Roche pays $200 million upfront as part of pact with Dicerna to develop RNAi therapies for hepatitis B

Roche agreed to pay $200 million upfront as part of a deal with Dicerna Pharmaceuticals potentially worth over $1.5 billion to develop RNA interference (RNAi) therapies for hepatitis B, including the early-stage drug DCR-HBVS, the companies reported Thursday. John Young, global head of infectious diseases at Roche Pharma Early Research & Development, said "this partnership builds upon our existing portfolio and internal expertise and positions us well to develop a best-in-disease therapy to cure chronic HBV infection."

Dicerna's DCR-HBVS employs RNAi to selectively knock down specific genes involved in the creation of HBV messenger RNA and the entry of the virus into liver cells. According to Dicerna, this approach has shown greater than 99.9% reduction in circulating HBV surface antigen in mouse models of HBV infection, suggesting that DCR-HBVS may "contribute meaningfully" to a functional cure for the disease. Dicerna is currently conducting a Phase I trial of the therapy in healthy volunteers and in patients with non-cirrhotic chronic HBV infection.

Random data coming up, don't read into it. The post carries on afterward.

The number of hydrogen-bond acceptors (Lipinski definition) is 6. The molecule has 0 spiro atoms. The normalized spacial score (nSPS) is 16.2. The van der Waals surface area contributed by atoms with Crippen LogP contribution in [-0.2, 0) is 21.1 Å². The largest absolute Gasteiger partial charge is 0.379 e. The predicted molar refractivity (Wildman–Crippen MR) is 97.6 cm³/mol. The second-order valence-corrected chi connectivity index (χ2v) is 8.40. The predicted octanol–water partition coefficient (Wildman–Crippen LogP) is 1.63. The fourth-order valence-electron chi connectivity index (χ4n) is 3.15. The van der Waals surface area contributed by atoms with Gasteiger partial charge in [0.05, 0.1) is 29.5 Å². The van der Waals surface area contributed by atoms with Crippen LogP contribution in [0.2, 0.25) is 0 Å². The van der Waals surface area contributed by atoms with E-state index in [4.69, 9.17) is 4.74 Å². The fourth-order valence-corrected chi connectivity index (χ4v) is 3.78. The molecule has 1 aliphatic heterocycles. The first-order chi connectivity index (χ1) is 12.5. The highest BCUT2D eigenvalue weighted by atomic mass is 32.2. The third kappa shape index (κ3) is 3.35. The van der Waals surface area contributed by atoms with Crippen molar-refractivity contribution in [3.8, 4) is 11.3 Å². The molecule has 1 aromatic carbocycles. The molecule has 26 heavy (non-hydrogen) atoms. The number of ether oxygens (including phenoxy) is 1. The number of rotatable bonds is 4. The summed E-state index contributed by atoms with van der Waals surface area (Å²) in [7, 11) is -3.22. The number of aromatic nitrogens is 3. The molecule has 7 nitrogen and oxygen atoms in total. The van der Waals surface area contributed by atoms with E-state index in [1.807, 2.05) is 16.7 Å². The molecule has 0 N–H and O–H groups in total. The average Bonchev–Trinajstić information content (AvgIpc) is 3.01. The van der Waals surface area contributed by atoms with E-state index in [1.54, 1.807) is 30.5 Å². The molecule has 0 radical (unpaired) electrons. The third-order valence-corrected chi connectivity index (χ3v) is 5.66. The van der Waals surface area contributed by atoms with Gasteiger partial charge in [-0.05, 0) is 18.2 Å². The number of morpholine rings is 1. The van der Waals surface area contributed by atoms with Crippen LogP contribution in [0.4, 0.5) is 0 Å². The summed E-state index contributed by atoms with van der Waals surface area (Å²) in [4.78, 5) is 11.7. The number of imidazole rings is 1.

Along with the upfront fee, Dicerna is eligible to receive payments of up to $1.47 billion related to development, regulatory and commercial milestones, as well as royalties based on potential sales of DCR-HBVS. The drugmakers noted that Dicerna will retain an option to co-fund pivotal development of DCR-HBVS, which if exercised, entitles it to receive enhanced royalties and co-promote products in the US.

The companies will also use Dicerna's RNAi technology platform GalXC, along with technology from Roche, for the development of additional therapies targeting multiple human and viral genes implicated in chronic HBV infection. As part of the agreement, Dicerna is eligible to receive additional milestones and royalties on any further products.

Last year, Eli Lilly paid Dicerna $100 million upfront, as well as making a $100-million equity investment in the company, as part of a deal to use the GalXC technology platform for targets in the areas of cardio-metabolic disease, neurodegeneration and pain. Meanwhile, Dicerna has also signed pacts with Alexion Pharmaceuticals and Boehringer Ingelheim focused on developing RNAi therapies.

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